A lack of competition between petrol companies could be contributing to the high petrol prices Kiwis pay at the pump, according a draft report released this morning by the Commerce Commission.
"The fuel market is not as competitive as it could be," commission chair Anna Rawlings said.
"For many families and businesses, fuel is a significant weekly expense and there has been public concern for some time that pump prices may be higher than they should be."
The Commerce Commission's draft report found a range of issues, including:
- New Zealand's pre-tax petrol and diesel prices were among the highest in the OECD
- Many fuel companies were highly profitable
- Discounting was a "poor substitute" for price competition
Prime Minister Jacinda Ardern said the Government's "instinct" prior to the report was that New Zealanders were paying too much at the pump.
"Now we have the Commerce Commission essentially confirming that that is what is happening in New Zealand.
"Over the last decade we have seen those returns climb. I can tell New Zealanders we cannot stand by while they are facing that pressure at the pump and while they are being fleeced."
"It's not right, it's been happening over the last decade."
She said revenue companies were making was almost double that of international comparisons, there had been "significant" fluctuations on prices for New Zealanders, and location had a large impact of how much a motorist would pay.
Ms Ardern said the Commerce Commission would release its final report in December, and the Government would be ready to act on the commission's recommendations.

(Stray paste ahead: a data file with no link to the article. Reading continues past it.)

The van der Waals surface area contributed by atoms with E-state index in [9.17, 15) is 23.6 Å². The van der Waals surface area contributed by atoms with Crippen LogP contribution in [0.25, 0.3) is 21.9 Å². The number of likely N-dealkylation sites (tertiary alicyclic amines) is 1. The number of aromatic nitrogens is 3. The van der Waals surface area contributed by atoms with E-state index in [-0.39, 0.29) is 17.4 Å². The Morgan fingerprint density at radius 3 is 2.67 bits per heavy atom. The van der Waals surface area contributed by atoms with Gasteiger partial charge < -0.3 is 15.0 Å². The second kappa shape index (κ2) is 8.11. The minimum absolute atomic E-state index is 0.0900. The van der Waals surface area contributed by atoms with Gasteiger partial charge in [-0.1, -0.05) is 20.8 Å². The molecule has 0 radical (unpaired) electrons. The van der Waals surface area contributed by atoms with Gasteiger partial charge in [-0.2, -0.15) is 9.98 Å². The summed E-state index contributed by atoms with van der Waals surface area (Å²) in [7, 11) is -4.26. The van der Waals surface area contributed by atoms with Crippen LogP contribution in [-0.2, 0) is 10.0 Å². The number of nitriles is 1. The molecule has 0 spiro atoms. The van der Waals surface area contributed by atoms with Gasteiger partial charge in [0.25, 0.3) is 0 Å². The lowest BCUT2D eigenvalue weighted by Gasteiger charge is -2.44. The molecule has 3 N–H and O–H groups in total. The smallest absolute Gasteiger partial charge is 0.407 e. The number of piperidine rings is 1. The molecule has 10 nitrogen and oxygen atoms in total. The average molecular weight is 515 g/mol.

"We just want final confirmation that what we do is going to make a difference for New Zealanders of the pump."
She moved away from calls to reduce tax on fuel, saying it did not explain what was happening in the New Zealand market.
National's Simon Bridges said he agreed New Zealanders were being fleeced, but said "the biggest fleecer isn't the petrol companies, it's Jacinda Ardern and her Government".
"Jacinda Ardern is the fleecer-in-chief with all of the taxes piled on," he said.
"You're not going to make up for all these taxes with tinkering and talking around the edges. Talk is cheap, petrol taxes aren't."
The Government increased the petrol excise duty by 3.5 cents per litre in September 2018, and additional 3.5-cent increases were set for 2019 and 2020.
National introduced six excise taxes on fuel between 2008 and 2017, raising the price 17 cents.
In today's draft report, fuel in the regions took a hit, with South Island fuel from major outlets linked to weaker competition and higher prices.
The core problems outlined in the report included that "an active wholesale market for fuel does not exist in New Zealand"; major companies have joint infrastructure networks and supply relationships that give them an advantage over potential rivals; and any new importer faces "significant challenges".
Wholesale prices appeared higher than a competitive market and that flowed through to retail pricing.
The investigation found companies such as Gull and other small retailers "had a positive, but limited impact on retail prices".
It recommended boosting competition by making greater contractual freedoms so resellers could switch between suppliers and enable wider participation in the joint infrastructure.
"The options we are considering in the wholesale market are not quick fixes, but may help to open up the market and improve competition over time," Ms Rawlings said. "We particularly want to test their feasibility with fuel companies and other experts, and gauge whether there may be other options that could help competition."
The retail fuel investigation was launched in December, to look into the competition in the fuel industry after importer margins more than doubled over the past decade.
In May 2018, Energy Minister Megan Woods said petrol price hikes at the time were "exactly why we're pushing ahead to get the market study powers" - meaning companies would be made to provide information to enable the regulator to have a greater understanding of the fuel market.